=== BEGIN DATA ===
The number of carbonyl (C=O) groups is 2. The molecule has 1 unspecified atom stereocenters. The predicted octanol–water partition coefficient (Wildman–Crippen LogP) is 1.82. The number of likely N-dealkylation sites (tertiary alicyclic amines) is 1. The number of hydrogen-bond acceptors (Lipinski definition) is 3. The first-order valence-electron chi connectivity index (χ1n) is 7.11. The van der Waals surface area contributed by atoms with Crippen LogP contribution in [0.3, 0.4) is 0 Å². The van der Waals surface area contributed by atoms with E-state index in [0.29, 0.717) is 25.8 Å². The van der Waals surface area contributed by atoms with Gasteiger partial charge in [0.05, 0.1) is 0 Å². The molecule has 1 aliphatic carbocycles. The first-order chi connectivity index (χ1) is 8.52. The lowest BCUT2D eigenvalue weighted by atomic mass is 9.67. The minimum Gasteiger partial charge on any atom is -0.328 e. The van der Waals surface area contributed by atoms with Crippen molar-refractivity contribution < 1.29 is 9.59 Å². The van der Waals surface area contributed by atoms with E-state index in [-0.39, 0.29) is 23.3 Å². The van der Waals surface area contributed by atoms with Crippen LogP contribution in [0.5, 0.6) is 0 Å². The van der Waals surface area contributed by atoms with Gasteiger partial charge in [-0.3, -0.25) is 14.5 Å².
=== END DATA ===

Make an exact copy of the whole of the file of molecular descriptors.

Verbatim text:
The number of carbonyl (C=O) groups is 2. The molecule has 1 unspecified atom stereocenters. The predicted octanol–water partition coefficient (Wildman–Crippen LogP) is 1.82. The number of likely N-dealkylation sites (tertiary alicyclic amines) is 1. The number of hydrogen-bond acceptors (Lipinski definition) is 3. The first-order valence-electron chi connectivity index (χ1n) is 7.11. The van der Waals surface area contributed by atoms with Crippen LogP contribution in [0.3, 0.4) is 0 Å². The van der Waals surface area contributed by atoms with E-state index in [0.29, 0.717) is 25.8 Å². The van der Waals surface area contributed by atoms with Gasteiger partial charge in [0.05, 0.1) is 0 Å². The molecule has 1 aliphatic carbocycles. The first-order chi connectivity index (χ1) is 8.52. The lowest BCUT2D eigenvalue weighted by atomic mass is 9.67. The minimum Gasteiger partial charge on any atom is -0.328 e. The van der Waals surface area contributed by atoms with Crippen molar-refractivity contribution < 1.29 is 9.59 Å². The van der Waals surface area contributed by atoms with E-state index in [-0.39, 0.29) is 23.3 Å². The van der Waals surface area contributed by atoms with Crippen LogP contribution in [0.5, 0.6) is 0 Å². The van der Waals surface area contributed by atoms with Gasteiger partial charge in [-0.3, -0.25) is 14.5 Å².